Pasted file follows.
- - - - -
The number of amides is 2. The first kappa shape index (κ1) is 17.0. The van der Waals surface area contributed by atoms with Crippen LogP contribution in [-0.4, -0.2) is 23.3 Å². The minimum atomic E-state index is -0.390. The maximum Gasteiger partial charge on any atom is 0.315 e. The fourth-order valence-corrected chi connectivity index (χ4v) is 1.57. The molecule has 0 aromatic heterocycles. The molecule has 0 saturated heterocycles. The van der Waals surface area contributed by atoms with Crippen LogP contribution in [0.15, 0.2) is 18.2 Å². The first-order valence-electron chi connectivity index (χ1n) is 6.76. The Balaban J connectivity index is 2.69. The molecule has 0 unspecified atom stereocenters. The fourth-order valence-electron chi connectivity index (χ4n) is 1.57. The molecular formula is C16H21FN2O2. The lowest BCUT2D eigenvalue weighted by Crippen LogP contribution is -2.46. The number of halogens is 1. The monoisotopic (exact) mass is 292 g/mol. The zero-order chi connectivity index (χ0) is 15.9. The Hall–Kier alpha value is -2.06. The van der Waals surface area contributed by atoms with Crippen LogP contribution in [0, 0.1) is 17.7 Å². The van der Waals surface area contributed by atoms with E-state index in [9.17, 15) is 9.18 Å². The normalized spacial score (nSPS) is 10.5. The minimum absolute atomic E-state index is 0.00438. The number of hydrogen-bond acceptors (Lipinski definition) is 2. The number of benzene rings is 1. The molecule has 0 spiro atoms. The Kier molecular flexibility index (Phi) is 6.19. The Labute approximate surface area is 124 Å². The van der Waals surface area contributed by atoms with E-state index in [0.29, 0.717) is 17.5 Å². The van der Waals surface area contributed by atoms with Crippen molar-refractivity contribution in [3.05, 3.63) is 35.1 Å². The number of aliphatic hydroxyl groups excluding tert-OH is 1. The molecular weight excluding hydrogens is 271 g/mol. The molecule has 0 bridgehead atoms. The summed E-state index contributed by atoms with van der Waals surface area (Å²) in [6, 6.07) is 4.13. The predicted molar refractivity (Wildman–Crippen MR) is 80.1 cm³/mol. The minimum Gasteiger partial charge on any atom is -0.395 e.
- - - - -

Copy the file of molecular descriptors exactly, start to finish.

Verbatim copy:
The number of amides is 2. The first kappa shape index (κ1) is 17.0. The van der Waals surface area contributed by atoms with Crippen LogP contribution in [-0.4, -0.2) is 23.3 Å². The minimum atomic E-state index is -0.390. The maximum Gasteiger partial charge on any atom is 0.315 e. The fourth-order valence-corrected chi connectivity index (χ4v) is 1.57. The molecule has 0 aromatic heterocycles. The molecule has 0 saturated heterocycles. The van der Waals surface area contributed by atoms with Crippen LogP contribution in [0.15, 0.2) is 18.2 Å². The first-order valence-electron chi connectivity index (χ1n) is 6.76. The Balaban J connectivity index is 2.69. The molecule has 0 unspecified atom stereocenters. The fourth-order valence-electron chi connectivity index (χ4n) is 1.57. The molecular formula is C16H21FN2O2. The lowest BCUT2D eigenvalue weighted by Crippen LogP contribution is -2.46. The number of halogens is 1. The monoisotopic (exact) mass is 292 g/mol. The zero-order chi connectivity index (χ0) is 15.9. The Hall–Kier alpha value is -2.06. The van der Waals surface area contributed by atoms with Crippen LogP contribution in [0, 0.1) is 17.7 Å². The van der Waals surface area contributed by atoms with E-state index in [9.17, 15) is 9.18 Å². The normalized spacial score (nSPS) is 10.5. The minimum absolute atomic E-state index is 0.00438. The number of hydrogen-bond acceptors (Lipinski definition) is 2. The number of benzene rings is 1. The molecule has 0 spiro atoms. The Kier molecular flexibility index (Phi) is 6.19. The Labute approximate surface area is 124 Å². The van der Waals surface area contributed by atoms with E-state index in [0.29, 0.717) is 17.5 Å². The van der Waals surface area contributed by atoms with Crippen molar-refractivity contribution in [3.05, 3.63) is 35.1 Å². The number of aliphatic hydroxyl groups excluding tert-OH is 1. The molecular weight excluding hydrogens is 271 g/mol. The molecule has 0 bridgehead atoms. The summed E-state index contributed by atoms with van der Waals surface area (Å²) in [6, 6.07) is 4.13. The predicted molar refractivity (Wildman–Crippen MR) is 80.1 cm³/mol. The minimum Gasteiger partial charge on any atom is -0.395 e.